Sometimes a particular technique (or technology) pervades an industry so entirely that subsequent generations don’t realize that the techne was once new. Today, ‘bounce lighting,’ the use of a reflective surface to redirect light towards a subject or scene, is a standard cinematographic (and still photography) technique. However, it was an innovation as recently as the mid-1900s.
Light Pioneers, Part II
Light Pioneers, Part I
Generation Xers grew up with Lite-Brites, toys that allowed artistic children to create drawings by sticking colored pegs into black paper on a light box. These glowing works of art were electrifying in the dark, more than the sum of the colored pegs (at least to the maker) and a source of endless pleasure.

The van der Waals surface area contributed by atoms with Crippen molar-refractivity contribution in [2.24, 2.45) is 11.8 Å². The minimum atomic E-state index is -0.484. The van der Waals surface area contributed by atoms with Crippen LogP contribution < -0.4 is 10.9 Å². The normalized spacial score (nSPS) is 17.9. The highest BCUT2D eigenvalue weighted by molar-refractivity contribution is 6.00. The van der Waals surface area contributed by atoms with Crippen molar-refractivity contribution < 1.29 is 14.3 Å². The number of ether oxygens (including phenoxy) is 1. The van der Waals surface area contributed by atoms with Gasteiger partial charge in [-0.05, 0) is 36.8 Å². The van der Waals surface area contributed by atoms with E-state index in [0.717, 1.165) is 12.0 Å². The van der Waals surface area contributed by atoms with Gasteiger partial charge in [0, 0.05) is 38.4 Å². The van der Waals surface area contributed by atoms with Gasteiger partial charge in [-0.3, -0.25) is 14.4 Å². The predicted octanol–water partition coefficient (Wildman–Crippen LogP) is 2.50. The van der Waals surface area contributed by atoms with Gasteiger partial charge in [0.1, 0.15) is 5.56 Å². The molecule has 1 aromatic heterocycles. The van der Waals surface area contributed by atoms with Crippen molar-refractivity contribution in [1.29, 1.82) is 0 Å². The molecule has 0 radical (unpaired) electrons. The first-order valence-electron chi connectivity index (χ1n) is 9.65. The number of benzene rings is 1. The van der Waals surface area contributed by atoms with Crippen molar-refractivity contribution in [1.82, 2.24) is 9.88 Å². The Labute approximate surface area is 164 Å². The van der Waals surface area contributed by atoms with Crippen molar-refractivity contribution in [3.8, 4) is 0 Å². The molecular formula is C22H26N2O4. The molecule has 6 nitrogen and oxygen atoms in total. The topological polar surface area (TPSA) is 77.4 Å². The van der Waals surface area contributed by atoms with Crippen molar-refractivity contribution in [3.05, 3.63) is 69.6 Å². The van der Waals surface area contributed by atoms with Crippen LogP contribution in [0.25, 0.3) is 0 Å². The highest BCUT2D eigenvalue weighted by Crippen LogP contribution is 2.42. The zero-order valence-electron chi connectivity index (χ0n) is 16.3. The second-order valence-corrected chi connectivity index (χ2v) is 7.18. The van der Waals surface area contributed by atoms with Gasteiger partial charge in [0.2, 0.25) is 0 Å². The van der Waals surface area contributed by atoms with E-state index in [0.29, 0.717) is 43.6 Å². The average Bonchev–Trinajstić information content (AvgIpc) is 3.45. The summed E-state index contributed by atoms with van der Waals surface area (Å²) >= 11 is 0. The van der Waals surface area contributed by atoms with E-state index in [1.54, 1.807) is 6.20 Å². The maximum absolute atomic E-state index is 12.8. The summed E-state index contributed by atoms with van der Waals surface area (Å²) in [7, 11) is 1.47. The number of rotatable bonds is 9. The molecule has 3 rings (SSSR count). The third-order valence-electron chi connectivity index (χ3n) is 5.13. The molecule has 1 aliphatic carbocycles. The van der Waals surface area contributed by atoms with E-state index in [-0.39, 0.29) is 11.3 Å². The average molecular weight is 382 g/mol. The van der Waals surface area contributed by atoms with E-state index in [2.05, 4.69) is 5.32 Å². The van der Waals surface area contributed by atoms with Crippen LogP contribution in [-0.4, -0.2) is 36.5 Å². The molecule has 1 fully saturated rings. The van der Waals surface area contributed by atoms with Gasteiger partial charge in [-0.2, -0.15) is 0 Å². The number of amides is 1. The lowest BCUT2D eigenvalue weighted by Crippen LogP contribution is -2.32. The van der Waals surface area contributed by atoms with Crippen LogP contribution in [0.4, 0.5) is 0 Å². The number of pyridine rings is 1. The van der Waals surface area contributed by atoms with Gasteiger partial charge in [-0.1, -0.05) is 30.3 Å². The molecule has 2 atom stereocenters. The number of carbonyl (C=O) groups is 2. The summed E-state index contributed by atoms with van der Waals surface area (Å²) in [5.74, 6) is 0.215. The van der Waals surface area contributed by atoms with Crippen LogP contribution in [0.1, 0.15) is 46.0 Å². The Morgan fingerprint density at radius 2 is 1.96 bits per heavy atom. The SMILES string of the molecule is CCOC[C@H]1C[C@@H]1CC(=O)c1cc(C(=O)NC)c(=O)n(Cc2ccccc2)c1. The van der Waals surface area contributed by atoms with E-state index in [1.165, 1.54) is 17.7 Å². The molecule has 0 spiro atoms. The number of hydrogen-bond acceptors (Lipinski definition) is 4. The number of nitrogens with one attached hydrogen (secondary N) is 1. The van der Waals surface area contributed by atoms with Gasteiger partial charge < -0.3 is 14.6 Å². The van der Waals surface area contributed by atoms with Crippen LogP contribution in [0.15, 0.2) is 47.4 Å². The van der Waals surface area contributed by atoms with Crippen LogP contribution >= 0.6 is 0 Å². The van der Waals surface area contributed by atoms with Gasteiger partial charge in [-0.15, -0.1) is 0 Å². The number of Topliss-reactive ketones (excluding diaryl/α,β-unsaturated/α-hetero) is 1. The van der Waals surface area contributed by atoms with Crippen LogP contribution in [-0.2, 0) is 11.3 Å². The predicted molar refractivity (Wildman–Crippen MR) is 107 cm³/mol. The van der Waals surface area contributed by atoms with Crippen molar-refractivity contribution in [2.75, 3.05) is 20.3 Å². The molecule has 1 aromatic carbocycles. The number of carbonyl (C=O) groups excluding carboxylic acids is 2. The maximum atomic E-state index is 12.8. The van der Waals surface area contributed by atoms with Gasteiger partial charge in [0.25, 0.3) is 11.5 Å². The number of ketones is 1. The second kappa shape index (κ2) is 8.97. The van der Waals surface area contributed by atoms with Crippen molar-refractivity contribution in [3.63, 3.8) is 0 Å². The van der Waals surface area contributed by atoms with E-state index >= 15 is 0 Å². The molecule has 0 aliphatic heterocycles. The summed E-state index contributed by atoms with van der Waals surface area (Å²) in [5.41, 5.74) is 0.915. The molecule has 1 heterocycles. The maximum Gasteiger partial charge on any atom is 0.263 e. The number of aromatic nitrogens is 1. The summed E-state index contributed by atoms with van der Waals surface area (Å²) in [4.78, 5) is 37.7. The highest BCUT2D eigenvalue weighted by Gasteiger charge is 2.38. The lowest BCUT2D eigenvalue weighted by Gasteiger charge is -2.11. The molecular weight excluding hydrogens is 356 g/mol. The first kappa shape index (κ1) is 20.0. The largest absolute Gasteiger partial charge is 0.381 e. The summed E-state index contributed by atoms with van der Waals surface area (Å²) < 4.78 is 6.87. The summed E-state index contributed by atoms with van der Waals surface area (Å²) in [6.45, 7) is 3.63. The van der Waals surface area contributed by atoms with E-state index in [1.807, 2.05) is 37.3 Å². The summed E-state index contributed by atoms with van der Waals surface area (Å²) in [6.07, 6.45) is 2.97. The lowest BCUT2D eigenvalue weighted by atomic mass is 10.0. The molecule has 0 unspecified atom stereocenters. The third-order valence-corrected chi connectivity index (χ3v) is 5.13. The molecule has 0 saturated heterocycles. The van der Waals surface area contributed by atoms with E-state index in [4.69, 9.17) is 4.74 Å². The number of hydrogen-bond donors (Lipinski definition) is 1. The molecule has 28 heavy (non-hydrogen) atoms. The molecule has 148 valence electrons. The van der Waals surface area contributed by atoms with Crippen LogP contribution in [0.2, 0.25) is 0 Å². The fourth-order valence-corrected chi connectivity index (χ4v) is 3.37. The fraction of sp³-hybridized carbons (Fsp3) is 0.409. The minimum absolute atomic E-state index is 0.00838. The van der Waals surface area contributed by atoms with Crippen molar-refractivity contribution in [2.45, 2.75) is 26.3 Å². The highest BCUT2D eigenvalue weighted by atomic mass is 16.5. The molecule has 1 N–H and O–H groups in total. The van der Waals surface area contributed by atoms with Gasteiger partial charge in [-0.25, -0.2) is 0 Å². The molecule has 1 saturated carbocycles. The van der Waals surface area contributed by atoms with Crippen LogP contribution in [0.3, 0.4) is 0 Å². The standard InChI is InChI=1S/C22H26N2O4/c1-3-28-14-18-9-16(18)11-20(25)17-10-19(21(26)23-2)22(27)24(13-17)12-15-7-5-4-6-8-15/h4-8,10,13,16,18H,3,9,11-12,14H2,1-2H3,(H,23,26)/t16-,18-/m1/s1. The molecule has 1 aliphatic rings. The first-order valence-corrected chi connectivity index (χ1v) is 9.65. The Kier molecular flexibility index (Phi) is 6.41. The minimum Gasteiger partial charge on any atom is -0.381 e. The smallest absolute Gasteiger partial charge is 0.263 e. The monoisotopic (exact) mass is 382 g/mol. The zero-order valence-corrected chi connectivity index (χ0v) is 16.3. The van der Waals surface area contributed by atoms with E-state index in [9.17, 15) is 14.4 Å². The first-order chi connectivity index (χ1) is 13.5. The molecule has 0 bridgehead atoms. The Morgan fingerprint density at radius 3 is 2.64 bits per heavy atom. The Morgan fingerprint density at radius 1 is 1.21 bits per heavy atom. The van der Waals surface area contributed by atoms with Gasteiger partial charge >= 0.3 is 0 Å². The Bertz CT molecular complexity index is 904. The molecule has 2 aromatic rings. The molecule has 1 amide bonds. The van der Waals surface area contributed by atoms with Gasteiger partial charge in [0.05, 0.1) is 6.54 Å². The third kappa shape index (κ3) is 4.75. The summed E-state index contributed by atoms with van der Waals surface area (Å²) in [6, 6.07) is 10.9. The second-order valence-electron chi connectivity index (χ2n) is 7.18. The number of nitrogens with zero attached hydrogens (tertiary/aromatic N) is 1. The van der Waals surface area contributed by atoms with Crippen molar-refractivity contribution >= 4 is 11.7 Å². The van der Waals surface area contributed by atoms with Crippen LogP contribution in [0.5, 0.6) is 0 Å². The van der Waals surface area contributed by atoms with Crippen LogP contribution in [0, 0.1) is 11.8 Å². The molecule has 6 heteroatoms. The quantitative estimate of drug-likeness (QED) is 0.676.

Artist Leo Villareal’s light installations tap into the same sense of wonder. Currently on view at the San Jose Art Museum, a survey of Villareal’s work shows a passion for light expressed as emergent phenomena. By ‘emergent,’ I mean that which spontaneously self-organizes in a way that can’t be predicted by simply viewing and stringing together each component of the whole, like a swarm of insects or snowfall. (Some believe that human consciousness itself is an emergent phenomena arising out of the interconnection of neurons. For an interesting counterpoint, check out dualist Thomas Nagle’s essay What Is It Like to Be A Bat?)
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At the Palo Alto Institute, new ideas and perspectives are explored and played with on a daily basis. Our blog is a place for us to share some of these ideas and insights with our community. We'll throw in the occasional recipe or other tidbit, too, just for fun. Enjoy!